NASHVILLE — Bill Walker, a conductor and arranger who became a musical force in Nashville, scoring popular recordings for country stars like Marty Robbins and Connie Smith and serving as musical director for Johnny Cash’s primetime television variety show, died on May 26 at a rehabilitation facility near here. He was 95.
His death was confirmed by his daughter-in-law Terri Walker, who said he had developed pneumonia after recent knee replacement surgery.
A classically trained pianist, Mr. Walker orchestrated blockbuster hits like Eddy Arnold’s “Make the World Go Away” (1965) and Sammi Smith’s “Help Me Make It Through the Night” (1970). Both records reached No. 1 on the country chart and crossed over to the pop Top 10.
He also served as arranger and conductor for, among many other recordings, Donna Fargo’s “The Happiest Girl in the Whole U.S.A.,” a chart-topping country single that stalled just outside the pop Top 10 in 1972.
In the process he had a hand in shaping both the lush, sophisticated Nashville Sound of the 1960s and the soulful “countrypolitan” sensibility that came after it.
Empathy and elegance were his calling cards, along with a knack for plumbing the emotional heart of a song, a gift that was nowhere more evident than in his work on “Help Me Make It Through the Night.”
“Take the ribbon from my hair,” Ms. Smith implores her lover as Mr. Walker’s gossamer arrangement caresses the ache in her voice.
His sympathetic strings likewise lent pathos to George Jones’s lovelorn “He Stopped Loving Her Today,” a No. 1 country hit in 1980.
“You are there to make the artist sound good, not to show how clever you can be,” Mr. Walker said of his philosophy of recording in a 2015 interview at the Country Music Hall of Fame in Nashville.
“That’s how I used to do it,” he continued. “It didn’t matter if the artist was a hillbilly singer from back in the woods somewhere or Perry Como. You give them the same attention no matter what.”
William Alfred Walker was born on April 28, 1927, in Sydney, Australia, the eldest of three children of Alfred and Beryl (Gabb) Walker. His father was a dairy farmer, his mother a homemaker.
William began playing the piano at age 5 and soon started taking private lessons. While in high school and college he performed in clubs and taught himself the rudiments of arranging by listening to popular recordings on the radio. He received his formal training at Sydney University’s Conservatorium of Music, graduating in 1955.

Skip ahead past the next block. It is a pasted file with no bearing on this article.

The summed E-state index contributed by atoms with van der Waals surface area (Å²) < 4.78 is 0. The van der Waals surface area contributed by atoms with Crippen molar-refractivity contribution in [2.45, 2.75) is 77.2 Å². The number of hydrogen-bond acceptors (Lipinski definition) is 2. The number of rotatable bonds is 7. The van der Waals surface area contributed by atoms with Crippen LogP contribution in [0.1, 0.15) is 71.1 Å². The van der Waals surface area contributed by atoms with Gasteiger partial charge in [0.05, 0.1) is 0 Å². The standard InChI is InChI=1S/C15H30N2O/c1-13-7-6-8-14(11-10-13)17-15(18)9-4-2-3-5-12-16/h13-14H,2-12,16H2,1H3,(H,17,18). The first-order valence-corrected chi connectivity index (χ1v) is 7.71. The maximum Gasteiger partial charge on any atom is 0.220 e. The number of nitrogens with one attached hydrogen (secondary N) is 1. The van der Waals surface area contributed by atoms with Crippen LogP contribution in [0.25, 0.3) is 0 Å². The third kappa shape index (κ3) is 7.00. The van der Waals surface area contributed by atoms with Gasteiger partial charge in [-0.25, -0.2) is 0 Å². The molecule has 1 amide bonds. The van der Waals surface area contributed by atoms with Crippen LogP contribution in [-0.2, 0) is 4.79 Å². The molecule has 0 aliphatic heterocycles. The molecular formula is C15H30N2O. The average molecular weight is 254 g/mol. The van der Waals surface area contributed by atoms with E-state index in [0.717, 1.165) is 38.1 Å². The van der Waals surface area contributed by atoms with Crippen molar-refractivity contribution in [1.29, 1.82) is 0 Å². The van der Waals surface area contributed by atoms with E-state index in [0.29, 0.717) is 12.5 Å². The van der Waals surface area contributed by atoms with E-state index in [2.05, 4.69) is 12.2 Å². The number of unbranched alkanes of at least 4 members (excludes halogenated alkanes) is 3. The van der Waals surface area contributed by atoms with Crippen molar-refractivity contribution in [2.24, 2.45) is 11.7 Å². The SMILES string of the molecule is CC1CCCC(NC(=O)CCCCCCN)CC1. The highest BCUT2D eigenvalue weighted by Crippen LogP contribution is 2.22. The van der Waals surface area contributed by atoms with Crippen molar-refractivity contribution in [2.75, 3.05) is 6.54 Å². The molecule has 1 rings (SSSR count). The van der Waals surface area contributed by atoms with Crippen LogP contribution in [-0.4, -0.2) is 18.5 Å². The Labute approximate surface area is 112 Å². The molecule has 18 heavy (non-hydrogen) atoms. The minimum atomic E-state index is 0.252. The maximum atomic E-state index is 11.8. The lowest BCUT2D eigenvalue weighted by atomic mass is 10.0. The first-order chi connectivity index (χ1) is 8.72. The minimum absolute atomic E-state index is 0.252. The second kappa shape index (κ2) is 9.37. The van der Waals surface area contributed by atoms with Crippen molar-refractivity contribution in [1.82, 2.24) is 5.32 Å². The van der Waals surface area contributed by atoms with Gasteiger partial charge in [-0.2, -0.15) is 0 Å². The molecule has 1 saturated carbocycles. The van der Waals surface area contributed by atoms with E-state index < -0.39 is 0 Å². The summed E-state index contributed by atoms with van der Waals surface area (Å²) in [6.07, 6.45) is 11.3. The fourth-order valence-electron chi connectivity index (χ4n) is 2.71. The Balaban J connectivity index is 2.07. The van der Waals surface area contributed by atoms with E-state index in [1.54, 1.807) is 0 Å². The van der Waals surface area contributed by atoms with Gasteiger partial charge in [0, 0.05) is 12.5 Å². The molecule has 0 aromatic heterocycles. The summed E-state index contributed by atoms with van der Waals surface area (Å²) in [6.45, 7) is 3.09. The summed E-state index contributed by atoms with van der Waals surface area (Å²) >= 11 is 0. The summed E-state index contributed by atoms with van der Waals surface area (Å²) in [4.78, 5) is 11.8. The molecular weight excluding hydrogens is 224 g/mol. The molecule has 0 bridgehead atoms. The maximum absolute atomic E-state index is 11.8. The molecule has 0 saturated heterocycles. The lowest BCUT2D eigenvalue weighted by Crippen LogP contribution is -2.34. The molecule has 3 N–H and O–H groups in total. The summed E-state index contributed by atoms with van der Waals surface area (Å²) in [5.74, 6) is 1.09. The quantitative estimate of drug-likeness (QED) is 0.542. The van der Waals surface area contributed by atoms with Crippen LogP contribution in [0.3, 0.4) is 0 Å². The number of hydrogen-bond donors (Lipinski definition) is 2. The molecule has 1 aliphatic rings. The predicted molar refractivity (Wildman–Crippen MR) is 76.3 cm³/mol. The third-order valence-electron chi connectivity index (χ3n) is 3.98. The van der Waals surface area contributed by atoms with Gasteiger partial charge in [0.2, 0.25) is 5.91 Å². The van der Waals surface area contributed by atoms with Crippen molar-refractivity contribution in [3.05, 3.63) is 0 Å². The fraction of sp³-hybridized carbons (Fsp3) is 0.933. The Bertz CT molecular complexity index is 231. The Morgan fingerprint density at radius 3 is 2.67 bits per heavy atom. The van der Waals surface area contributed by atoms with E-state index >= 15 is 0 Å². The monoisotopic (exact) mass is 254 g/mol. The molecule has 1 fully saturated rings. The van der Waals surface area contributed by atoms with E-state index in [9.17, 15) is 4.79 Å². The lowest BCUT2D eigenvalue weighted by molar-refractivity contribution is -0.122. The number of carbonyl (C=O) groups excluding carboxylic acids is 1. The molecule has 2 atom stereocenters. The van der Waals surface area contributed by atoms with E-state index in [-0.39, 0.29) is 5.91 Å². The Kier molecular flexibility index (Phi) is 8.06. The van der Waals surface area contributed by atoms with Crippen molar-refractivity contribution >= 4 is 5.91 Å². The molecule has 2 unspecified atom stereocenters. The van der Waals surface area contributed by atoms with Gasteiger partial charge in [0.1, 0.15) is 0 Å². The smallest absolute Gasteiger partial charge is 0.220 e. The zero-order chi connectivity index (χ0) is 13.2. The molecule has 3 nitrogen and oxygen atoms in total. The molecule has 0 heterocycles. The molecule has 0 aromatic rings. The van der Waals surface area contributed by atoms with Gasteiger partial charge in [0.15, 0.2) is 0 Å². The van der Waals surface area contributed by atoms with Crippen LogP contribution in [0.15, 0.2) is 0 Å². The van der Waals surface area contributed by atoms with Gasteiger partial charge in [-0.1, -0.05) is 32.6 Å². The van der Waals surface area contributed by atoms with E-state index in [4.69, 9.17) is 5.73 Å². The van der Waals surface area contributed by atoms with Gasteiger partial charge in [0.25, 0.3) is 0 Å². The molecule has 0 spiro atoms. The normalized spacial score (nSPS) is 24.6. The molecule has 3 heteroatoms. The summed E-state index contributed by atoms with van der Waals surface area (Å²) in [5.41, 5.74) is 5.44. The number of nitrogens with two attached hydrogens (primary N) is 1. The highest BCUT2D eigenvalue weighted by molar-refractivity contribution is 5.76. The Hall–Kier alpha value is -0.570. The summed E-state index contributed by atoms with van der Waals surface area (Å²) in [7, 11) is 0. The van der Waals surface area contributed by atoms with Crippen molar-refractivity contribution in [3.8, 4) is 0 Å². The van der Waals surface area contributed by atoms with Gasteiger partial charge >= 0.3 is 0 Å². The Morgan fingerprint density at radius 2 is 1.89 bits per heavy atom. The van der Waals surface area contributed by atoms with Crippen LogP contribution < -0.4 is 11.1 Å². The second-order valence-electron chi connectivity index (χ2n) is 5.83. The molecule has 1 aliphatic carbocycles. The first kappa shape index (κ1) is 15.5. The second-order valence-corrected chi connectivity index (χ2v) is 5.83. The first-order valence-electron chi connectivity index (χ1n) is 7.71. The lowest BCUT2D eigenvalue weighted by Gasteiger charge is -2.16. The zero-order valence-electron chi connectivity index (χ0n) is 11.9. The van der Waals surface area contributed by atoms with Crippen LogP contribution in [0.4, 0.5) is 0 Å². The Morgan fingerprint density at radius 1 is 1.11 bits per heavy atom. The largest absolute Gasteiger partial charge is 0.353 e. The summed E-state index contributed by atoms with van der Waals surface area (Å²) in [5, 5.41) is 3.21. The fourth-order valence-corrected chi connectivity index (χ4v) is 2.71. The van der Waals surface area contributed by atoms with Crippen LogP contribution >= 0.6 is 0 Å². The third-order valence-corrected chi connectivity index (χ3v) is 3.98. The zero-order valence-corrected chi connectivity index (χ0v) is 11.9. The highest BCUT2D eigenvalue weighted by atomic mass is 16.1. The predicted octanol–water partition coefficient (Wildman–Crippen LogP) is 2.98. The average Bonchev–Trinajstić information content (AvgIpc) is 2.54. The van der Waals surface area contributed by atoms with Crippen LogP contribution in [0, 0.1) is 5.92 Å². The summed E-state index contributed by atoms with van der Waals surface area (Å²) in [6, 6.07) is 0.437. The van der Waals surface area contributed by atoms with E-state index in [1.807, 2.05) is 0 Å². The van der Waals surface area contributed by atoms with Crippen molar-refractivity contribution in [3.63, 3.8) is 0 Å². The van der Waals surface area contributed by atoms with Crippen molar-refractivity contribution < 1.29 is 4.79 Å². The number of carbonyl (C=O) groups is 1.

In 1957 he moved to South Africa to become the musical director of the Johannesburg division of RCA Records, where he released 23 largely instrumental albums of pop and Latin music that featured him on piano backed by large and small ensembles.
He also produced sessions for the country superstar Jim Reeves, who encouraged him to move to Nashville; Mr. Walker arrived the weekend Mr. Reeves died at 39 in a fatal plane crash, in July 1964.
He started working with Mr. Arnold and helped revive the singer’s career at a time when ballad singers were being eclipsed on the country chart by artists like Buck Owens and Roger Miller, who were more attuned to up-tempo rock ’n’ roll.
Mr. Walker later turned down a chance to succeed Chet Atkins as head of the Nashville office of RCA before becoming the musical director of “The Johnny Cash Show” on ABC-TV in 1969. There, he helped bring Southern culture to living rooms and dens across the country by collaborating with Mahalia Jackson, Roy Acuff, Louis Armstrong and an array of other guests.
He also wrote and conducted the arrangement for Mr. Cash’s “Sunday Morning Coming Down,” a live recording from the show that went to No. 1 on the country chart in 1970. Mr. Cash typically signed off each episode of his program with the salutation, “Goodnight, Mr. Walker!”
After The Johnny Cash Show ended its run in 1971, Mr. Walker spent the next two decades working as an independent producer for singers like Ferlin Husky and Wanda Jackson and managing his own label, Con Brio Records.
From 1991 to 1998 he was the musical director for “The Statler Brothers Show,” a popular musical variety show on the Nashville Network. He remained active as a producer and arranger into the 2000s, writing scores for TV specials and movies at a time when session musicians relied primarily on improvised, or “head,” arrangements.
Mr. Walker is survived by his wife of 51 years, Jeanine (Ogletree) Walker, a former Nashville session singer; a daughter, Beth Walker; a son, Colin, from a previous marriage; his sister, Julianne Smith; his brother, Robert; and 13 grandchildren and 21 great-grandchildren. Two sons, Jeff and Peter, and a daughter, Lisa Gibson, all from previous marriages, died.
Mr. Walker worked with ensembles on at least four continents, including studio professionals on the East and West Coasts of the United States. For the arrangements that he composed, though, he preferred the intuitive, less-is-more approach of the session musicians he first encountered in Nashville in the 1960s.
“That’s the thing with Nashville players,” he said in his interview at the Country Music Hall of Fame. “They all listen to each other and they join in the licks. It’s the stuff you can’t write. You can only give them the idea and let them go with it.”